The new kid on the block at All Metals Market is more powerful than a small community, and can chew up an entire car in one bite.

The company recently completed installation at its Fremont facility of a Drake, Bonfiglioli shredder system capable of shredding tin, iron, mixed metal grades -- even entire automobiles -- and sorting the end product into fist-sized or smaller pieces.

The company held trial runs with the system last week, and began this week running it full-time.

In one run, the company stuffed a full-size, three-quarter ton, extended-cab, long-box pickup into the shredder.

“That’s about as big as you can get,” All Metals owner Kevin Yount said. “It ran through fine.”

The multi-million dollar system, built in Bologna, Italy, features an input hopper, the shredder mill, two drum magnets for sorting ferrous metals, and a configuration of conveyors and eddy current magnetic systems to sort out downstream material after the heavy ferrous is removed.

The shredder mill contains 16 hammers rotating on a shaft at about 1,000 rotations per minute.

“It just grinds up the material as it’s being fed through,” Yount said. “Until the material is small enough to fall through the grates, it stays in that mill and gets beat up”

After the material falls through the grates, the giant rotating magnetic drums send steel onto a conveyor belt, diverting everything else to a second conveyor, which then uses another magnetic system to repel aluminum onto a third conveyor while the remaining “fluff” -- items that cannot be recycled -- continues on its way.

All three conveyors then roll through “picker houses” – one for steel, one for aluminum, and one for fluff. In the steel and aluminum picker houses, pickers manually sort out items that slipped through the process, such as copper wires, before the conveyor piles the remaining steel or aluminum to be loaded onto trucks as marketable grades suitable for domestic or foreign consumers. In the fluff picker house, pickers pull out recyclable material that the system missed. The remaining waste is hauled to a landfill.

“We can sell direct to consumers now, to the mills, instead of trying to rely on other dealers to sell product,” Yount said.

The system is capable of shredding 20 to 30 tons per hour.

Previously automobiles had to be sold to other recyclers for processing.

Yount said the system is referred to as an “auto shredder,” accurately describing the size of items it can shred, but any recyclable items can run through it.

“You’ll see hot water heaters, furnaces, appliances, cars, farm machinery, you’ll see all that go through there,” he said.

Before being fed into the system, vehicles go through a thorough preparation process where things like oil, batteries, mercury switches, antifreeze and fuel tanks are removed.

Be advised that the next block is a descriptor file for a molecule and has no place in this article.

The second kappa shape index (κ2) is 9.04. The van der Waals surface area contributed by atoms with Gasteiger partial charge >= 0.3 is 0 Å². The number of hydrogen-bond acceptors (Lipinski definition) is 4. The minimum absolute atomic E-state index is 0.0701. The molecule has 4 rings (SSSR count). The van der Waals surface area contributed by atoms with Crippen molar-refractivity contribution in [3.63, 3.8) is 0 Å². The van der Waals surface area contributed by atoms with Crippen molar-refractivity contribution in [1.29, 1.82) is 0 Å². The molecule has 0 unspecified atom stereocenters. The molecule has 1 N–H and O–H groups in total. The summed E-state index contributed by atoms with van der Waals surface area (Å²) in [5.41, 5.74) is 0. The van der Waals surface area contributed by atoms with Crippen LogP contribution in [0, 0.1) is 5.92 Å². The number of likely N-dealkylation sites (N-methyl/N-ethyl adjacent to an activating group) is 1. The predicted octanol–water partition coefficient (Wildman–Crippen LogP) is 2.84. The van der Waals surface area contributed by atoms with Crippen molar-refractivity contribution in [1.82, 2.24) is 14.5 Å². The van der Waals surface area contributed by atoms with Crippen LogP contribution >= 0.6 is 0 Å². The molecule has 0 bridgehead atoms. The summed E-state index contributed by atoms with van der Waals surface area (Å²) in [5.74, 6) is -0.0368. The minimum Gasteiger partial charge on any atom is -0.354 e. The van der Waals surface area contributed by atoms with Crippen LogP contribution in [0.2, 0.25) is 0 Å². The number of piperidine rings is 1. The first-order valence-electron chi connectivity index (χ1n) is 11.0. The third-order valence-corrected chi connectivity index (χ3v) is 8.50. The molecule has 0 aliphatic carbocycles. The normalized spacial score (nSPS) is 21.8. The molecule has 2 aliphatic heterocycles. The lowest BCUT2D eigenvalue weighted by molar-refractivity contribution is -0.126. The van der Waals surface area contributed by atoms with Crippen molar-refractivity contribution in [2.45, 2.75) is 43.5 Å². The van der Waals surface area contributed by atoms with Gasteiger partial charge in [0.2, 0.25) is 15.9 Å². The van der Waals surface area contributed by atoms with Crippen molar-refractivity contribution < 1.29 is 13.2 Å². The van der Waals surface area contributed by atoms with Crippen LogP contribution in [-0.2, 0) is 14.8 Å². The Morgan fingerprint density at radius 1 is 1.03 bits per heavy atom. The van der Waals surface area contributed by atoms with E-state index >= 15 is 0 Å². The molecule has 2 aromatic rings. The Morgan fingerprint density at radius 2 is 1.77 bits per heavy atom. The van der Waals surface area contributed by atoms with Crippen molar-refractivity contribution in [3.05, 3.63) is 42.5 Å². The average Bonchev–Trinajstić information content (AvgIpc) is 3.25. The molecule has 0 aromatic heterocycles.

Facilities Manager Todd Hoppe oversaw installation of the system and designed a metal walkway connecting its components.

“If it wasn’t for a partnership with Omaha Public Power District, we wouldn’t be running today,” Hoppe said. “They put an independent line all the way from the substation by the Fremont Golf Club to here, we’re the only ones on it. They did in three months what usually took them two years to plan and execute. It sounds pretty easy to run an electric line here, but you have to acquire rights of way, you have to make sure you can put poles where you need to, or run wire, and they made it happen.”

The system, Hoppe pointed out, “pulls more (electrical) power than the whole town of Cedar Bluffs combined. In a month’s time we’ll pull more juice than most little communities.”

Installation of the system created six new jobs at All Metals. Operating it takes seven to 11 people, depending on the type of material running through it.

“We need more pickers if it’s scrap that we need to look at closely,” Yount said.

All Metals considered several shredding systems before settling on the same Italian company that earlier this year sold All Metals a large shear. Yount and Hoppe traveled to New Haven, Conn., and Chicago to see the Italian shredding equipment in operation.

Yount said he was impressed with the quality of the product and commitment from owner Cesare Bonfiglioli, who also wanted one of his shredders somewhere in the middle United States working alongside the shear he manufactures.

“He wanted a ‘feature facility’ to showcase his two large pieces of equipment, and our geographical location made a great fit for his company and ours,” Yount said. “We are set up to entertain potential Bonfiglioli customers with our upstairs educational room in the main office, as well as an elevated shredder viewing area just a few feet away from the shredding operation.”


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